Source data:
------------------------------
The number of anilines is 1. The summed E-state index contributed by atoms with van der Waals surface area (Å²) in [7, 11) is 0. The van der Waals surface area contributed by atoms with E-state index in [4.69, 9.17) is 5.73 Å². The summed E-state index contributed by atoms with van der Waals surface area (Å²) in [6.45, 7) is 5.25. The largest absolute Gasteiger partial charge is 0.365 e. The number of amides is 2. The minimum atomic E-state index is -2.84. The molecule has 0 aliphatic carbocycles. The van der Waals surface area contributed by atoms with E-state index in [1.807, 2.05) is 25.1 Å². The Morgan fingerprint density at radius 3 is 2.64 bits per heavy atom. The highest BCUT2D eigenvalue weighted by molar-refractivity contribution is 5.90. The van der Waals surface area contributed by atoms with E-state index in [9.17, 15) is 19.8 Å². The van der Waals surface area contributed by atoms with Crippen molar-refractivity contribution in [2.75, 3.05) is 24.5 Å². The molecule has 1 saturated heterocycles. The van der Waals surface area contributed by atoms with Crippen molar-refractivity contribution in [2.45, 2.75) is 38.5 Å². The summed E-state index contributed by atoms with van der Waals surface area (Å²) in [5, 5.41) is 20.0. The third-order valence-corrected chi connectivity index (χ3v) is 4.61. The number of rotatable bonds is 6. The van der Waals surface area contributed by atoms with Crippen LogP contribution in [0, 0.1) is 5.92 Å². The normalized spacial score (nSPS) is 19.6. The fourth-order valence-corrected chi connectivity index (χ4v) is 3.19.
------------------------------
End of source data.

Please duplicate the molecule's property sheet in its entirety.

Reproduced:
The number of anilines is 1. The summed E-state index contributed by atoms with van der Waals surface area (Å²) in [7, 11) is 0. The van der Waals surface area contributed by atoms with E-state index in [4.69, 9.17) is 5.73 Å². The summed E-state index contributed by atoms with van der Waals surface area (Å²) in [6.45, 7) is 5.25. The largest absolute Gasteiger partial charge is 0.365 e. The number of amides is 2. The minimum atomic E-state index is -2.84. The molecule has 0 aliphatic carbocycles. The van der Waals surface area contributed by atoms with E-state index in [1.807, 2.05) is 25.1 Å². The Morgan fingerprint density at radius 3 is 2.64 bits per heavy atom. The highest BCUT2D eigenvalue weighted by molar-refractivity contribution is 5.90. The van der Waals surface area contributed by atoms with E-state index in [9.17, 15) is 19.8 Å². The van der Waals surface area contributed by atoms with Crippen molar-refractivity contribution in [2.75, 3.05) is 24.5 Å². The molecule has 1 saturated heterocycles. The van der Waals surface area contributed by atoms with Crippen molar-refractivity contribution in [2.45, 2.75) is 38.5 Å². The summed E-state index contributed by atoms with van der Waals surface area (Å²) in [5, 5.41) is 20.0. The third-order valence-corrected chi connectivity index (χ3v) is 4.61. The number of rotatable bonds is 6. The van der Waals surface area contributed by atoms with Crippen LogP contribution in [0, 0.1) is 5.92 Å². The normalized spacial score (nSPS) is 19.6. The fourth-order valence-corrected chi connectivity index (χ4v) is 3.19.